Article Title

Staging Disorder: Charivari in the N-Town Cycle


In lieu of an abstract, the first paragraph of the essay follows:

The N-Town cycle's "Trial of Mary and Joseph" has several problematic passages, not the least of which is the lengthy speed delivered by Den the Summoner at the beginning of the play. The general consensus among editors and critics is that the list of alliterating names called out by the Summoner is a nonsensical joke. Joseph Bryant has argued that "[w]e are not to imagine, of course, that there were thirty-four supernumeraries present to receive Den's summons. It was simply addressed to the audience of the play."1 However, even if we accept that thirty-four actors is probably too large a crowd for the medieval stage, we need not assume that no one mounted the scaffold in response to Den's summons, or that the names are merely nonsense. Rather, I wish to argue that Den's list is carefully chosen to enumerate the members of a riding, and that some of the names were represented by people on stage. This interpretation of the Summoner's speech will also clarify several other problematic passages in the "Trial."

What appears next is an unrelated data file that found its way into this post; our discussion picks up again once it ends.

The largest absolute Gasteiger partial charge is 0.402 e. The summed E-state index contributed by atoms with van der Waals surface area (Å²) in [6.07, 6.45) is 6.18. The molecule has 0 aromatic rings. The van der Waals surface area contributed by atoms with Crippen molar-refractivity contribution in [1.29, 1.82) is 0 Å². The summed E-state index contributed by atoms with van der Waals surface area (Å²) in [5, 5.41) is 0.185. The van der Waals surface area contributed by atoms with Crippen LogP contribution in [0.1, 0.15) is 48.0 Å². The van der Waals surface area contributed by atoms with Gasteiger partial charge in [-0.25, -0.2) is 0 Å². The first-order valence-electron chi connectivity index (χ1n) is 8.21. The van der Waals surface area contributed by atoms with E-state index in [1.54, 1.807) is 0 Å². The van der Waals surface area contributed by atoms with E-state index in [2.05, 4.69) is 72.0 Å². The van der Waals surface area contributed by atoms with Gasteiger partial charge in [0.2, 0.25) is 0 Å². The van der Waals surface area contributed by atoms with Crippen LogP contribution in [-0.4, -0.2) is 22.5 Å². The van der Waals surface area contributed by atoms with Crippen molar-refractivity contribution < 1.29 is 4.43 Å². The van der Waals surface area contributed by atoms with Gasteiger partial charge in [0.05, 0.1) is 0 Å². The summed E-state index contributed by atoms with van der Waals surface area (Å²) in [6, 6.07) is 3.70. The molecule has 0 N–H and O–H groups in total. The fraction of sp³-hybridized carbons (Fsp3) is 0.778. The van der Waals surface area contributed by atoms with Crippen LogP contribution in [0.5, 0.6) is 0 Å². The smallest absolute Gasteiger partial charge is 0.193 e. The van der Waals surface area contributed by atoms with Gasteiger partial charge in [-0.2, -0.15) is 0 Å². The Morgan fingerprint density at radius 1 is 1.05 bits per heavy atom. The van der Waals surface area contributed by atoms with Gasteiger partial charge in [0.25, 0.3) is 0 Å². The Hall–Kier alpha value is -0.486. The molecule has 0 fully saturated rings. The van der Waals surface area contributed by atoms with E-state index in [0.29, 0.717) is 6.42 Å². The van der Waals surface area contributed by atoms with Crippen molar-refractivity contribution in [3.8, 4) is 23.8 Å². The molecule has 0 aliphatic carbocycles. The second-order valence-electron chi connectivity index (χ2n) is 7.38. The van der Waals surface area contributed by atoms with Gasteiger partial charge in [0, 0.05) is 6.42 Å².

1 Joseph Allen Bryant Jr., "The Function of Ludus Coventriae 14," Journal of English and Germanic Philology 52 (1953): 341. Colin Fewer argues that "Den's inventory of the members of the 'rowte,' Sawdyr Sadelere, Thorn Tynkere, Perys Pottere, and so on, is of course an allegorization of the network of occupations that constitutes the East Anglian civic polity" ("The 'Fygure' of the Market: The N-Town Cycle and East Anglian Lay Piety," Philological Quarterly 77 [1998]: 130), and Cindy L. Carlson assumes that Den is summoning those called to court: "His victims, judging by their names that include.'Thorn Tynkere' and 'Symrne Smalfeyth,' are small fry indeed" ("Mary's Obedience and Power in the 'Trial of Mary and Joseph'," Comparative Drama 29 [ 1995]: 355). Both of these interpretations, however, account for a very limited number of the names called.

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